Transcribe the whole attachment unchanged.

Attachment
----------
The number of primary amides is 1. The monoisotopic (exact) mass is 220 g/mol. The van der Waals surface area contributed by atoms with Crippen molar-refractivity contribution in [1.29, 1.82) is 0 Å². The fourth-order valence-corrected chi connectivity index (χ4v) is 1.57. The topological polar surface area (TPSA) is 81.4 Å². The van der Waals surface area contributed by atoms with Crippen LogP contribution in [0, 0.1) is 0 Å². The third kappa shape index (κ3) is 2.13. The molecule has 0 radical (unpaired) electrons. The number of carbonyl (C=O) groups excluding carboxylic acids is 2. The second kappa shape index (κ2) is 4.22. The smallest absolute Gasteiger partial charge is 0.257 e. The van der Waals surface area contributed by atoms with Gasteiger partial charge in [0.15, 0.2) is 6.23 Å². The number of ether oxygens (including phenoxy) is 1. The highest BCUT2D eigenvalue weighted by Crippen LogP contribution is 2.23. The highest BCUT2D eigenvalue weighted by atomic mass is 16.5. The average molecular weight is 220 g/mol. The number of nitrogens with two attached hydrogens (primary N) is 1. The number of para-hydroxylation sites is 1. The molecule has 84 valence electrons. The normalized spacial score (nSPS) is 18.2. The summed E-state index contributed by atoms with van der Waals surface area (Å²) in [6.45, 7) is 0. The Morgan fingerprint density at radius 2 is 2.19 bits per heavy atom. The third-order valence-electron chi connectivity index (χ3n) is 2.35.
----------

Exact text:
The number of primary amides is 1. The monoisotopic (exact) mass is 220 g/mol. The van der Waals surface area contributed by atoms with Crippen molar-refractivity contribution in [1.29, 1.82) is 0 Å². The fourth-order valence-corrected chi connectivity index (χ4v) is 1.57. The topological polar surface area (TPSA) is 81.4 Å². The van der Waals surface area contributed by atoms with Crippen LogP contribution in [0, 0.1) is 0 Å². The third kappa shape index (κ3) is 2.13. The molecule has 0 radical (unpaired) electrons. The number of carbonyl (C=O) groups excluding carboxylic acids is 2. The second kappa shape index (κ2) is 4.22. The smallest absolute Gasteiger partial charge is 0.257 e. The van der Waals surface area contributed by atoms with Gasteiger partial charge in [0.15, 0.2) is 6.23 Å². The number of ether oxygens (including phenoxy) is 1. The highest BCUT2D eigenvalue weighted by Crippen LogP contribution is 2.23. The highest BCUT2D eigenvalue weighted by atomic mass is 16.5. The average molecular weight is 220 g/mol. The number of nitrogens with two attached hydrogens (primary N) is 1. The number of para-hydroxylation sites is 1. The molecule has 84 valence electrons. The normalized spacial score (nSPS) is 18.2. The summed E-state index contributed by atoms with van der Waals surface area (Å²) in [6.45, 7) is 0. The Morgan fingerprint density at radius 2 is 2.19 bits per heavy atom. The third-order valence-electron chi connectivity index (χ3n) is 2.35.